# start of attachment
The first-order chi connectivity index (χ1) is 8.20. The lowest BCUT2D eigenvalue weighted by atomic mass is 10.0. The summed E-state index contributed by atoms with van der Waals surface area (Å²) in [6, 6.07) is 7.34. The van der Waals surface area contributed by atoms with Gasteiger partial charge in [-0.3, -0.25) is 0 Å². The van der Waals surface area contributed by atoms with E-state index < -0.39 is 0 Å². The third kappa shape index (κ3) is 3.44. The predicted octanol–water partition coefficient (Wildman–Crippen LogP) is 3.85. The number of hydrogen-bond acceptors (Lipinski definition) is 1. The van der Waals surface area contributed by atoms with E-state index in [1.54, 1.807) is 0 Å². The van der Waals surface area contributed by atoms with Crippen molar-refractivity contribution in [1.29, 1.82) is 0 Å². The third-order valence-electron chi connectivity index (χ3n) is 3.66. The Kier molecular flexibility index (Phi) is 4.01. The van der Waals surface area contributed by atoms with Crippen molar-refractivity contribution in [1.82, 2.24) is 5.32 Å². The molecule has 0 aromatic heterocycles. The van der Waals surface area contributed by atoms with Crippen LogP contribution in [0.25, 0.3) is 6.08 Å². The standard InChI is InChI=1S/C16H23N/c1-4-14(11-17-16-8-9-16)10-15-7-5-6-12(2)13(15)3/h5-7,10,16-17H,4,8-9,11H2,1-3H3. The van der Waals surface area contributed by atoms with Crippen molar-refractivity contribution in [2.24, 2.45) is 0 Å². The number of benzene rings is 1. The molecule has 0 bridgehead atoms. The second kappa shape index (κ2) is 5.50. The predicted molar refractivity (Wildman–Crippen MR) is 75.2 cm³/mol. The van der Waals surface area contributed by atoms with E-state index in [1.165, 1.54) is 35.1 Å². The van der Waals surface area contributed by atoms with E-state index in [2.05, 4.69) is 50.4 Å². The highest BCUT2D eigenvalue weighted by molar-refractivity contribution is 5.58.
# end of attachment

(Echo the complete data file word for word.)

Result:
The first-order chi connectivity index (χ1) is 8.20. The lowest BCUT2D eigenvalue weighted by atomic mass is 10.0. The summed E-state index contributed by atoms with van der Waals surface area (Å²) in [6, 6.07) is 7.34. The van der Waals surface area contributed by atoms with Gasteiger partial charge in [-0.3, -0.25) is 0 Å². The van der Waals surface area contributed by atoms with E-state index < -0.39 is 0 Å². The third kappa shape index (κ3) is 3.44. The predicted octanol–water partition coefficient (Wildman–Crippen LogP) is 3.85. The number of hydrogen-bond acceptors (Lipinski definition) is 1. The van der Waals surface area contributed by atoms with E-state index in [1.54, 1.807) is 0 Å². The van der Waals surface area contributed by atoms with Crippen molar-refractivity contribution in [1.29, 1.82) is 0 Å². The third-order valence-electron chi connectivity index (χ3n) is 3.66. The Kier molecular flexibility index (Phi) is 4.01. The van der Waals surface area contributed by atoms with Crippen molar-refractivity contribution in [1.82, 2.24) is 5.32 Å². The molecule has 0 aromatic heterocycles. The van der Waals surface area contributed by atoms with Crippen LogP contribution in [0.25, 0.3) is 6.08 Å². The standard InChI is InChI=1S/C16H23N/c1-4-14(11-17-16-8-9-16)10-15-7-5-6-12(2)13(15)3/h5-7,10,16-17H,4,8-9,11H2,1-3H3. The van der Waals surface area contributed by atoms with Crippen molar-refractivity contribution in [2.24, 2.45) is 0 Å². The number of benzene rings is 1. The molecule has 0 bridgehead atoms. The second kappa shape index (κ2) is 5.50. The predicted molar refractivity (Wildman–Crippen MR) is 75.2 cm³/mol. The van der Waals surface area contributed by atoms with E-state index in [1.165, 1.54) is 35.1 Å². The van der Waals surface area contributed by atoms with E-state index in [2.05, 4.69) is 50.4 Å². The highest BCUT2D eigenvalue weighted by molar-refractivity contribution is 5.58.